after carryirig;on,the business for some time, they involved in debt; thai thereupon they dissolved their copartnership, and the maliu faCtory $ml other property, which had been used in the business, were transferred to Puterbaugh; that it was agreed ",.hat he should carryon the and payoff the debts of the firm, and release Teal from all liability on account thereof; that to carry out this agreement a deed of conveyance of the plant was executed by Teal and wit'e to Puterbaugh, and was placed in escrow with one Boyd, to be delivered by him to Puterbaugh on his performance of the conditions contained. in the agreement of dissolution; that Puterbaugh took possession ofthe manufactory, audproceeded to carryon the business for a period of time; that the custodian of the deed delivered the same to Puterbau/l:h on the assumption that he had performed the conditions which entitled him to the deed ; that Puterbaugh afterwards conveyed the manufactory to the defendants, Boyel and Hinchman, who for the past nine have been operating the factory and manufacturing and sellnor in ing the improvement in school desks. Neither in the the tht>reany mention of the letters patent; nor is there, in terms, anY";fant at t'laid letters patent, nor any license to use the improvement secured thereby· Facts are stated in each paragraph of the com plaint, in various forms and at great length. to show that Puterhaugh did not perlhtrri1lill part of the agreement; that he got possession of the deed without and that, by his fraudulent and wrongful conduct, he lost whateverng'ht had been secured to him by the contract. It is also allegeil, beCause there was noreftJrence to the letters in the agreement or deed, that he never acquired allY right. fiS against Teal or his patented impl'over11ent in school desks heirs, to manu:ncture without an . .. ' ..' It is arp:ued by counsel for plaintiff thht these fuds show that Puterliaugh 'never acquired manufa,cture or sell the patented illlprovemmt in school desks, or, if he did, that his right to lioso only continued so long as he should perform his part of the agrcPlllent. Consequently it is insisted that he could not, as against Teal Rnd his heira. grllnttothe defendants, Boyd and Hint·hmun. the exclusive righttomanufu<.lture and sell the patentPd improvement in school desks. When the plant 'was turned over to PuterLaugh all the agreement that heshoull1 carry it on and payoff the firm dehts" the right to manUfacture 'the improvement in school desks passed to him jm:t as effectually as though secured by apt words of Whoever grants a:thing<issupposed;also tacitly to grant thatwithont which the grant itl;plfwould be of no efft'et. Cwicunque quid conceditconcedere videht1'et id sirtd·q'll.o res'ipiae88e non potuit. Liford's (rase, 11 Co. 52. The 11lwentel!8ils a silent factor into every agreement. Stipulations which the law imports inton contract become as effActuallya part of the contract as·thQUghtheywere expressly written therein. Long v. Straus, 107 Il1c:J.94r6'N. E. lWp.123, and 7N. E. Rep. 763. In the absence of frnud, a<.t.cllient, or, mistake, stipulations thus imported into a contract cannot he averment or proof. SnDw v. :Railway Co., 109 Ind.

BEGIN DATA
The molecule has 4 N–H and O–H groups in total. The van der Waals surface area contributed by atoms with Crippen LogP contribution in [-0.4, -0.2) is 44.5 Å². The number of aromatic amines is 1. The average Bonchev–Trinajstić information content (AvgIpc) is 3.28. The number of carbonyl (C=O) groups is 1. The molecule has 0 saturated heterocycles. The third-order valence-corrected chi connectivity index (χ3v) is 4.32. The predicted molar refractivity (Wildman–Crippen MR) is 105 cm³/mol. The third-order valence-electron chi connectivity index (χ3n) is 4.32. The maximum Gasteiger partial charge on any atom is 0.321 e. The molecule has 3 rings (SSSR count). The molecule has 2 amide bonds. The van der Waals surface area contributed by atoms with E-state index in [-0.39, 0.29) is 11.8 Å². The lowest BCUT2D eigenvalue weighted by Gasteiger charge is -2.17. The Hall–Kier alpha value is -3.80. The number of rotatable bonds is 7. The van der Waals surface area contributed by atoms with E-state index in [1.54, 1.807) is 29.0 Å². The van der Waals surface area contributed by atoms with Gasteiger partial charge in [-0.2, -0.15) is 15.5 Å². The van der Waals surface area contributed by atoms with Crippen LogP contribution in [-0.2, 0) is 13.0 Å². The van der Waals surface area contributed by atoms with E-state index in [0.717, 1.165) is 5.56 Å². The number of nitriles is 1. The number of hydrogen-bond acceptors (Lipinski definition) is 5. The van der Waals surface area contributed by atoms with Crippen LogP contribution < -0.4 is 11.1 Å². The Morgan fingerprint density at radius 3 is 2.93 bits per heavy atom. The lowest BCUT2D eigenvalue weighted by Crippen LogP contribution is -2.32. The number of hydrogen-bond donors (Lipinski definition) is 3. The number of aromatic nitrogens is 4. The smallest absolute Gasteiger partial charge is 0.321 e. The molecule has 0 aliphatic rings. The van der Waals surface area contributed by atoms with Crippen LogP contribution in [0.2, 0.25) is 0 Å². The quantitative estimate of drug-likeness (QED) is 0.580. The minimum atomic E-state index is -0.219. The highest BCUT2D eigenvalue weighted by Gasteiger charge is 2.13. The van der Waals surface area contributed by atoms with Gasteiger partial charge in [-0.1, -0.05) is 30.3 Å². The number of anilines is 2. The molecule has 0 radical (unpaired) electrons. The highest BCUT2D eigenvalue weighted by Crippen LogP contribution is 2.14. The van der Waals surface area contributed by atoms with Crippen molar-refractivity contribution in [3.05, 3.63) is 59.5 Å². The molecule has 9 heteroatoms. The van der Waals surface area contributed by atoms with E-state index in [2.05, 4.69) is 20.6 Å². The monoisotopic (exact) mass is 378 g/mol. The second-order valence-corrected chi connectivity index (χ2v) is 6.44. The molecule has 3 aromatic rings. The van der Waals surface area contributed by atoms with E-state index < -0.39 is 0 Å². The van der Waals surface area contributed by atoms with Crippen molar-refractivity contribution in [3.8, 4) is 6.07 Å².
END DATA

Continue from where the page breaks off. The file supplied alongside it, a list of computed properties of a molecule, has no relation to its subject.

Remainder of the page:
nOUTH V. BOYD.